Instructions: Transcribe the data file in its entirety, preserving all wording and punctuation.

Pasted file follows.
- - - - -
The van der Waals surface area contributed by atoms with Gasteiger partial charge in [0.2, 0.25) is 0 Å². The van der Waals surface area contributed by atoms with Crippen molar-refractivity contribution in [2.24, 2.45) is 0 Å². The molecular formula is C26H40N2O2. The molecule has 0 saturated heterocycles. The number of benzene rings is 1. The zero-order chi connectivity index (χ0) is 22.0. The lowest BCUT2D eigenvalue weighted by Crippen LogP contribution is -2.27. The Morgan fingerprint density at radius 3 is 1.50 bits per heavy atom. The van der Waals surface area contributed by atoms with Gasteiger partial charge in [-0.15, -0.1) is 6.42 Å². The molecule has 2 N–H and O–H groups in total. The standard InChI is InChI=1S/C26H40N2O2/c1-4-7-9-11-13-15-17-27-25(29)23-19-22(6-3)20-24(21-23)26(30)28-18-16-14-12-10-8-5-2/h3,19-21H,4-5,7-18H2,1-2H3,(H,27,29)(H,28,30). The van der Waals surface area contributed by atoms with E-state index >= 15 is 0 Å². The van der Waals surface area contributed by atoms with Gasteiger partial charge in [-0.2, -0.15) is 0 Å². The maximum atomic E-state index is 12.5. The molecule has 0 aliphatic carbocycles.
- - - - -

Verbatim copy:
The van der Waals surface area contributed by atoms with Gasteiger partial charge in [0.2, 0.25) is 0 Å². The van der Waals surface area contributed by atoms with Crippen molar-refractivity contribution in [2.24, 2.45) is 0 Å². The molecular formula is C26H40N2O2. The molecule has 0 saturated heterocycles. The number of benzene rings is 1. The zero-order chi connectivity index (χ0) is 22.0. The lowest BCUT2D eigenvalue weighted by Crippen LogP contribution is -2.27. The Morgan fingerprint density at radius 3 is 1.50 bits per heavy atom. The van der Waals surface area contributed by atoms with Gasteiger partial charge in [-0.15, -0.1) is 6.42 Å². The molecule has 2 N–H and O–H groups in total. The standard InChI is InChI=1S/C26H40N2O2/c1-4-7-9-11-13-15-17-27-25(29)23-19-22(6-3)20-24(21-23)26(30)28-18-16-14-12-10-8-5-2/h3,19-21H,4-5,7-18H2,1-2H3,(H,27,29)(H,28,30). The van der Waals surface area contributed by atoms with E-state index >= 15 is 0 Å². The van der Waals surface area contributed by atoms with Gasteiger partial charge in [-0.2, -0.15) is 0 Å². The maximum atomic E-state index is 12.5. The molecule has 0 aliphatic carbocycles.